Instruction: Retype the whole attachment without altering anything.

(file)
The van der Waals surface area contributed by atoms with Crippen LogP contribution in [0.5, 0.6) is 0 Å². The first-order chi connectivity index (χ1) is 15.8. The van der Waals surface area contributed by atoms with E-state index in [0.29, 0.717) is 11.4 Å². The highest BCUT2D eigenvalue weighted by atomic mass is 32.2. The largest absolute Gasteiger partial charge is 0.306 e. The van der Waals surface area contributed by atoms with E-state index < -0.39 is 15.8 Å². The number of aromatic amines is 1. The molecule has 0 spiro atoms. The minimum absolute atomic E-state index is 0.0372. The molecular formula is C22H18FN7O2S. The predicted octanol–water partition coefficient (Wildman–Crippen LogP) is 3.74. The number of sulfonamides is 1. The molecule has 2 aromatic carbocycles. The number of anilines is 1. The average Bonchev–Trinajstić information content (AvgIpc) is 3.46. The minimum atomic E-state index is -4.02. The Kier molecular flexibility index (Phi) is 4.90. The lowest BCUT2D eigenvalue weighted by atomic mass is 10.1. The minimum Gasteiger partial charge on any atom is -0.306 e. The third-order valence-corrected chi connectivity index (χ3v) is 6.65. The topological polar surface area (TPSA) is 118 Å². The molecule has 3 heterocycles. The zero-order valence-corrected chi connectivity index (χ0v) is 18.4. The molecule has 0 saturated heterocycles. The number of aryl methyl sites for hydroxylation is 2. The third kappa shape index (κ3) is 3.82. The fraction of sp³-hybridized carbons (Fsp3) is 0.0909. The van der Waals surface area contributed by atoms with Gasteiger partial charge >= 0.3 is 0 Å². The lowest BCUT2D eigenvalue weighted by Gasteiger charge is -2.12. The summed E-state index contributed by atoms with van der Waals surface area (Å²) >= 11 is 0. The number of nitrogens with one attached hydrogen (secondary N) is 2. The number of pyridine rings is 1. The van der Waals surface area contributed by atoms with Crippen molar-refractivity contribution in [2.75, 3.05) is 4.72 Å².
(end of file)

The van der Waals surface area contributed by atoms with Crippen LogP contribution in [0.5, 0.6) is 0 Å². The first-order chi connectivity index (χ1) is 15.8. The van der Waals surface area contributed by atoms with E-state index in [0.29, 0.717) is 11.4 Å². The highest BCUT2D eigenvalue weighted by atomic mass is 32.2. The largest absolute Gasteiger partial charge is 0.306 e. The van der Waals surface area contributed by atoms with E-state index < -0.39 is 15.8 Å². The number of aromatic amines is 1. The molecule has 0 spiro atoms. The minimum absolute atomic E-state index is 0.0372. The molecular formula is C22H18FN7O2S. The predicted octanol–water partition coefficient (Wildman–Crippen LogP) is 3.74. The number of sulfonamides is 1. The molecule has 2 aromatic carbocycles. The number of anilines is 1. The average Bonchev–Trinajstić information content (AvgIpc) is 3.46. The minimum atomic E-state index is -4.02. The Kier molecular flexibility index (Phi) is 4.90. The lowest BCUT2D eigenvalue weighted by atomic mass is 10.1. The minimum Gasteiger partial charge on any atom is -0.306 e. The third-order valence-corrected chi connectivity index (χ3v) is 6.65. The topological polar surface area (TPSA) is 118 Å². The molecule has 3 heterocycles. The zero-order valence-corrected chi connectivity index (χ0v) is 18.4. The molecule has 0 saturated heterocycles. The number of aryl methyl sites for hydroxylation is 2. The third kappa shape index (κ3) is 3.82. The fraction of sp³-hybridized carbons (Fsp3) is 0.0909. The van der Waals surface area contributed by atoms with Gasteiger partial charge >= 0.3 is 0 Å². The lowest BCUT2D eigenvalue weighted by Gasteiger charge is -2.12. The summed E-state index contributed by atoms with van der Waals surface area (Å²) >= 11 is 0. The number of nitrogens with one attached hydrogen (secondary N) is 2. The number of pyridine rings is 1. The van der Waals surface area contributed by atoms with Crippen molar-refractivity contribution in [2.75, 3.05) is 4.72 Å².